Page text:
so food / no good
Trouble Baker by trouble baker
Everybody Rots: Surviving with Scallion Kimchi
A little perspective on the feelings and people breaking down around you.
There is nothing living that is pure.
The phenomenon of all fresh, all the time is relatively new and perpetually a marker of privilege. For thousands of years, people have been figuring out how to tend to what has spoiled and make it usable. This has brought us all that is holy (and holey) and good in the world. Bread, beer and bourbon came from rotting grains, sauerkraut and kimchi from salted, seasoned, and fermented cabbage, cheese and yogurt from molded, fungal, and soured dairy. Even chocolate is the product of letting shit sit out a little longer than it should.
The process of fermentation also isn’t particularly kind or gentle, even if that’s what all the homecrafting and aproned artisanal cheesewine makers want to tell you. The food itself becomes a battleground between microorganisms for resources, the way any ecosystem turns into a competition for resources and survival.
I thought about this the other day when leaving my therapist’s office. She told me that she didn’t think people needed to suffer to grow. This struck me as one of those “mindfully” ignorant, white-people-doing-yoga ideas that elides the origin of most suffering. Few of us make it through many days in this world without something fucking us up really good: poverty, white supremacy, heteropatriarchy. Many of us fuck up other people while we’re at it. We’re damaged and we damage, but in this breakdown, there is an opportunity to create new forms of being with one another.
If you want to make kimchi with heartier veggies such as cabbage, cucumbers, or daikon, you’ll want to chop them, salt them, let them stand for at least an hour, and then rinse them before adding the other seasonings. The salt causes the cellular breakdown that is necessary to get the fermentation going. The green onions undo themselves a little more, especially with an assist from a massage with the seasonings.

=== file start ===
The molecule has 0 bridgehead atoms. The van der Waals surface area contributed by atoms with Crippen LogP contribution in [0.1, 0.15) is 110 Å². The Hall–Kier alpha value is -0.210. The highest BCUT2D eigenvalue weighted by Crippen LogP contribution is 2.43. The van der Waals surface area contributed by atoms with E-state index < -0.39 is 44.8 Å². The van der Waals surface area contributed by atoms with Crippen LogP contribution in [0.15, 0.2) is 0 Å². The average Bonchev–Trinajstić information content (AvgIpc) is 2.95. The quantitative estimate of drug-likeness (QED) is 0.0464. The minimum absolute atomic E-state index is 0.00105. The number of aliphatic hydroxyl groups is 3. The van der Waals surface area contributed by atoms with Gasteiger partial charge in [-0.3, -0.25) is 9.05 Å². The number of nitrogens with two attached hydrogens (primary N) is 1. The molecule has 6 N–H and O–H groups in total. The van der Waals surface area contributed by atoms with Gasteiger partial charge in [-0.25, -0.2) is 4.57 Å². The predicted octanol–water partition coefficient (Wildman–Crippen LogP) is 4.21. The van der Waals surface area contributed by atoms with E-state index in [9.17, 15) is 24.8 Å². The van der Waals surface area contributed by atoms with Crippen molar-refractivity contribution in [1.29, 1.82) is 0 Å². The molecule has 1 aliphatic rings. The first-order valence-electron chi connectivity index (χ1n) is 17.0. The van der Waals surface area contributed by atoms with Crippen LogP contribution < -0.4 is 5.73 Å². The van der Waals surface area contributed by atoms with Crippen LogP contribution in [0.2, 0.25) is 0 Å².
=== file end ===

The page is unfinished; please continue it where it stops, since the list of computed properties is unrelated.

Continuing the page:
- 4 bunches scallions
- 2 teaspoons salt
- 1 to 6 tablespoons Korean red pepper flakes*
- 1 tablespoon brown sugar
- 1 tablespoon grated ginger
- 1 tablespoon grated garlic
- 1 tablespoon sesame oil
- 1 tablespoon rice vinegar
- 1 tablespoon liquid umami (dark soy sauce, dried mushroom or seaweed powder mixed with water, fish sauce)
1. Rinse the scallions, trim the roots and then chop into half inch pieces.**
2. Mix the rest of the ingredients together together in a ceramic bowl, add the scallions and massage them sweetly until the scallions start to wilt.
3. Cover the bowl with a plate, or move the scallion mixture to a jar you can seal, and let it sit at 70º F (top of the fridge works if your house is cool, in a dark cupboard if your house runs warm).
4. You can eat it immediately, and it will be delicious. You can eat it the next day and it will be even better because the flavors have started to get all up in each other’s business. The mixture will get more unctuous and more potent as time passes. Around day four, you will start to see bubbles, which means the microorganisms are doing the damn thing. It also means that you need to shut that party down before it gets too wild. You can store the mixture in the fridge for up to a month.
- Korean red pepper flakes carry a different kind of flavor and heat than the regular red pepper flakes you get at the store. You can use one tablespoon for mild kimchi, and six tablespoons will melt most people’s faces. I typically use about four tablespoons – it’s just the right amount to warm my tongue and make me just a little uncomfortable. You should be able to find the red pepper flakes (gochugaru), or a fermented red pepper paste (gochujang) that can be subbed for the powder, at an Asian grocer. If not, hit me up and I’ll send you some, because it really only comes in three pound bags and I love kimchi but...
** You can make really pretty kimchi bundles by leaving the scallions whole. To do this, add the salt first, and then let everything sit for about an hour. Gently massage in the seasoning and then gently tie the green ends of three or four scallions into a knot. Place the bundles in a container and let them sit for at least one day.